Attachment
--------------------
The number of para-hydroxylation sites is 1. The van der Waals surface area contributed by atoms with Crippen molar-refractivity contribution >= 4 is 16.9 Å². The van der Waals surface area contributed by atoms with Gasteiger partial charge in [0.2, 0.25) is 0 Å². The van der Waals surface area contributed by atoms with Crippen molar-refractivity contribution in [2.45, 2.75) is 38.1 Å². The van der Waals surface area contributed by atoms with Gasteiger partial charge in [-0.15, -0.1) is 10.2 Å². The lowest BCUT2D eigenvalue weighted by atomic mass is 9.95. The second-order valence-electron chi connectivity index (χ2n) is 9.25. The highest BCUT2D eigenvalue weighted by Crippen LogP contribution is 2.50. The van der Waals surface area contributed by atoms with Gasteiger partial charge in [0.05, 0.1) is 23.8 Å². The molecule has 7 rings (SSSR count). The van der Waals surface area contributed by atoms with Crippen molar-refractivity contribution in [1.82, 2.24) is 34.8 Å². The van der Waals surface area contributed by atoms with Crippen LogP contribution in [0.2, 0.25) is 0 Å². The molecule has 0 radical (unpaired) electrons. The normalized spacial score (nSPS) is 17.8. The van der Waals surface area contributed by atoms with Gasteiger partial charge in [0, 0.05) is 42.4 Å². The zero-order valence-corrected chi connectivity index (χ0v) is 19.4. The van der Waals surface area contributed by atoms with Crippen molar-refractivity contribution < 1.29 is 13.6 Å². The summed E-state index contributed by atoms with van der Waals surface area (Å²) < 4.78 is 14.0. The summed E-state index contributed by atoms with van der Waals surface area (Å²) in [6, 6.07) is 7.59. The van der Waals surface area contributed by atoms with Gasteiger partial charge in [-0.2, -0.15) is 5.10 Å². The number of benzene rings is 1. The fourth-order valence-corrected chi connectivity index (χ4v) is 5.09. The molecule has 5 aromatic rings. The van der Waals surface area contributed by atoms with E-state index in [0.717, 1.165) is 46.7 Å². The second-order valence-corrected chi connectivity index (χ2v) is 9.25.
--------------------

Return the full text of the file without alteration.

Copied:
The number of para-hydroxylation sites is 1. The van der Waals surface area contributed by atoms with Crippen molar-refractivity contribution >= 4 is 16.9 Å². The van der Waals surface area contributed by atoms with Gasteiger partial charge in [0.2, 0.25) is 0 Å². The van der Waals surface area contributed by atoms with Crippen molar-refractivity contribution in [2.45, 2.75) is 38.1 Å². The van der Waals surface area contributed by atoms with Gasteiger partial charge in [-0.15, -0.1) is 10.2 Å². The lowest BCUT2D eigenvalue weighted by atomic mass is 9.95. The second-order valence-electron chi connectivity index (χ2n) is 9.25. The highest BCUT2D eigenvalue weighted by Crippen LogP contribution is 2.50. The van der Waals surface area contributed by atoms with Gasteiger partial charge in [0.05, 0.1) is 23.8 Å². The molecule has 7 rings (SSSR count). The van der Waals surface area contributed by atoms with Crippen molar-refractivity contribution in [1.82, 2.24) is 34.8 Å². The van der Waals surface area contributed by atoms with Crippen LogP contribution in [0.2, 0.25) is 0 Å². The molecule has 0 radical (unpaired) electrons. The normalized spacial score (nSPS) is 17.8. The van der Waals surface area contributed by atoms with Gasteiger partial charge in [0, 0.05) is 42.4 Å². The zero-order valence-corrected chi connectivity index (χ0v) is 19.4. The van der Waals surface area contributed by atoms with Crippen molar-refractivity contribution < 1.29 is 13.6 Å². The summed E-state index contributed by atoms with van der Waals surface area (Å²) < 4.78 is 14.0. The summed E-state index contributed by atoms with van der Waals surface area (Å²) in [6, 6.07) is 7.59. The van der Waals surface area contributed by atoms with Gasteiger partial charge in [-0.2, -0.15) is 5.10 Å². The number of benzene rings is 1. The fourth-order valence-corrected chi connectivity index (χ4v) is 5.09. The molecule has 5 aromatic rings. The van der Waals surface area contributed by atoms with E-state index in [0.717, 1.165) is 46.7 Å². The second-order valence-corrected chi connectivity index (χ2v) is 9.25.